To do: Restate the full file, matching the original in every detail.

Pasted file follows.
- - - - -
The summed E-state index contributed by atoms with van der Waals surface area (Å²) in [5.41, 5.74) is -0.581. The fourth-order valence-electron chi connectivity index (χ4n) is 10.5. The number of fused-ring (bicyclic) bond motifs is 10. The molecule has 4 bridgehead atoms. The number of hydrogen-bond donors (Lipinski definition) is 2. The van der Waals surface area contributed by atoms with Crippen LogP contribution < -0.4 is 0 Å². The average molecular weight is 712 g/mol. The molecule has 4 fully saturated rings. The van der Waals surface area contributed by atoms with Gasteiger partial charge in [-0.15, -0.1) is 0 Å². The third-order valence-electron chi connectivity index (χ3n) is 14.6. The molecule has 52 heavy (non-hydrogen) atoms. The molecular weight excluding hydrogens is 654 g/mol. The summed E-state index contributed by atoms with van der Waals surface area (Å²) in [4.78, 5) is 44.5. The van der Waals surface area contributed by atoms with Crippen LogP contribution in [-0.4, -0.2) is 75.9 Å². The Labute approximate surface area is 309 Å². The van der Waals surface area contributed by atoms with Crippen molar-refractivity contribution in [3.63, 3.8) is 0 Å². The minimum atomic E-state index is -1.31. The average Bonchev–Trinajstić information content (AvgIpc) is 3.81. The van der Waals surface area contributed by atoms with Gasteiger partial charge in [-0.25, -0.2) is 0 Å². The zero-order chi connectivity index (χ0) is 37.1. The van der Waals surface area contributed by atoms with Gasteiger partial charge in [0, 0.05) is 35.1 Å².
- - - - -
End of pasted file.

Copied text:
The summed E-state index contributed by atoms with van der Waals surface area (Å²) in [5.41, 5.74) is -0.581. The fourth-order valence-electron chi connectivity index (χ4n) is 10.5. The number of fused-ring (bicyclic) bond motifs is 10. The molecule has 4 bridgehead atoms. The number of hydrogen-bond donors (Lipinski definition) is 2. The van der Waals surface area contributed by atoms with Crippen LogP contribution < -0.4 is 0 Å². The average molecular weight is 712 g/mol. The molecule has 4 fully saturated rings. The van der Waals surface area contributed by atoms with Gasteiger partial charge in [-0.15, -0.1) is 0 Å². The third-order valence-electron chi connectivity index (χ3n) is 14.6. The molecule has 52 heavy (non-hydrogen) atoms. The molecular weight excluding hydrogens is 654 g/mol. The summed E-state index contributed by atoms with van der Waals surface area (Å²) in [4.78, 5) is 44.5. The van der Waals surface area contributed by atoms with Crippen LogP contribution in [-0.4, -0.2) is 75.9 Å². The Labute approximate surface area is 309 Å². The van der Waals surface area contributed by atoms with Crippen molar-refractivity contribution in [3.63, 3.8) is 0 Å². The minimum atomic E-state index is -1.31. The average Bonchev–Trinajstić information content (AvgIpc) is 3.81. The van der Waals surface area contributed by atoms with Gasteiger partial charge in [-0.25, -0.2) is 0 Å². The zero-order chi connectivity index (χ0) is 37.1. The van der Waals surface area contributed by atoms with Gasteiger partial charge in [0, 0.05) is 35.1 Å².